“Fuck normal,” Eileen, i.e., Candy Renee, played by Maggie Gyllenhall says in David Simon and George Pelecanos’ The Deuce. She would know. In the Deuce — New York’s red-light district in the 1970s and 80s — there is no normal.
Prostitutes, drug dealers, mafia don or city official — everyone is part of this story. The Deuce begins in 1971. The flesh trade — while illegal — is alive and flourishing. We are introduced to Candy, a veteran streetwalker who steadfastly refuses to have a man, while others — Ashley, Darlene, Lori and Ruby — are content to let the pimps handle their finances. The pimps in this case, the smooth-talking CC, the rough around the edges Larry and the abusive and violent Reggie, are content to sit around Leon’s café, watching their women go out and make money. Vincent Martino, played by James Franco, who also plays his twin brother Frankie, begins negotiations with mob boss Rudy Pipilo to manage a bar. Abby Parker, a student at New York University, chooses to drop out of university, leave behind her life of wealth and country clubs, and work at the Hi-Hat, Vincent’s bar.
Over the course of three seasons (2017-19), set over fifteen years, we watch these far-from-normal characters grow, as the city around them changes. Obscenity laws are relaxed, and pornography is peddled openly. Candy, mentored by the fast-talking, potty-mouthed pornographer Harvey Wasserman, becomes known as a director of “high quality femme erotica,” the kind her dates are proud to boast of. Abby Parker grows from entitled student, to helping women escape their pimps and life on the streets, to speaking up for the voiceless folks who stand to be displaced by New York’s redevelopment plans. Paul, the polygamous gay bartender suffers a personal tragedy, and finds himself at the heart of the movement on AIDS awareness and gay rights. We cheer as Larry Brown — Gbenga Akinnagbe, or Chris Partlow to The Wire fans — learns that he can act and finds himself a career in the adult film industry, just as we do when Darlene finally makes it through college and finds another job.
But these are the successes, and Simon and Pelecanos are not the type of guys to shy away from telling difficult stories. The flesh trade and pornography industries, while liberating for Candy, can — and do — destroy lives. Take Lori Madison, the sweet midwestern girl who finds rapid success as an adult film star, finds that fame and recognition aren’t quite all that they’re cut out to be, or Bobby, whose “massage parlours” occupy an uncomfortable intersection between the strictly illegal and a blind spot in the law. Or take the AIDS crisis, the big story of Season 3, which provides a convenient excuse for the closeted city administrator Gene Goldman to shut down the bathhouses and gay bars of Midtown, even as gay men are dying each day. The Deuce, like The Wire and Treme tells all these stories — those that give us hope, and those that tell us that some things never quite change.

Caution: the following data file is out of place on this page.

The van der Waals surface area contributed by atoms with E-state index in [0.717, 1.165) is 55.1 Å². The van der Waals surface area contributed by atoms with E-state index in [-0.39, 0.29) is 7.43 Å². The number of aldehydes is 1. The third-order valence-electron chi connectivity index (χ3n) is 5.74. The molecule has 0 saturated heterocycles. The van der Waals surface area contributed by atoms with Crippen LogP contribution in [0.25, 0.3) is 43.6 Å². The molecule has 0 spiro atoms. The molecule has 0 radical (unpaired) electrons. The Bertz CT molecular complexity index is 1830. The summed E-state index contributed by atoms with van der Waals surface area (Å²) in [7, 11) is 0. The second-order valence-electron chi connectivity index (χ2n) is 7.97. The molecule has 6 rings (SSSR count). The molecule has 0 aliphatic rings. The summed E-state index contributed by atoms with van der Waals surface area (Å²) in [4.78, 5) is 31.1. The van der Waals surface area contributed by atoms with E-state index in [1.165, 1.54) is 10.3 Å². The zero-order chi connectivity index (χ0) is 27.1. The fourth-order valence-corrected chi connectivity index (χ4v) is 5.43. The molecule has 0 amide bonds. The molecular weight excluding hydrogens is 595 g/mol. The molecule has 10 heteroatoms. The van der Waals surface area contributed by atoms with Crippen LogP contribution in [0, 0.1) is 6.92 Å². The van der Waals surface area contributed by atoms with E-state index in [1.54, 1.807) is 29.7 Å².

And try as I might, it’s hard not to compare the The Deuce with The Wire. Like The Wire, the city — New York, in this case, is the real star of the show. It provides the platform for all the characters’ lives to intersect and to make the stories come alive. No good guy is completely flawless — Detective Alston, say, — nor are the bad guys like Larry Brown or Melissa without any hope of redemption. The Deuce is just as deeply political as The Wire, forcing us to confront our views on cleaning up the city, on pornography and if the flesh trade or adult film industry can ever be feminist. Simon and Pelecanos are not afraid to impose these choices on their characters, many of whom are based on real people. And of course, so much of the cast is familiar — I counted Chris Partlow, D’Angelo Barksdale, Cheese, Frank Sobotka and Slim Charles from The Wire, and even Jackie Aprile from The Sopranos.
Of course, The Deuce ‘isn’t’ The Wire. I felt invested in Candy — the emotional and moral centre of the show, and Abby, whose character grew as the show went on. But the show’s eight episodes per season format didn’t allow for the kind of character building that made The Wire such compelling television. James Franco’s Vincent and Frankie Martino, for instance, never felt like characters that I could care about. Vincent’s bar might be the setting for all the many debates the show throws up, but the characters themselves felt more and more like placeholders in each episode, taking up valuable screen time from more interesting characters. It doesn’t help that James Franco faced allegations of sexual assault even as he acted in a show on the exploitation of women in the entertainment industry, or that watching Frankie Martino making an adult film feels a little too real for comfort. Candy admits that she might need to hear that she was profiting off the exploitation of women in her films — is the something the show’s creators needed to hear too?
But all said and done, The Deuce really, truly is compelling television. We live in a world where HIV/AIDS is eminently treatable, and where meeting same-sex partners doesn’t have to be the preserve of seedy underground bathhouses. But we also live in a world where, as the #MeToo movement showed, the debates on the exploitation of women in entertainment remain alive and well. We would do well to remember, as Vincent does as he walks off into the subway in the show’s final sequence, that some things really haven’t changed.
The Deuce is streaming on Hotstar in India.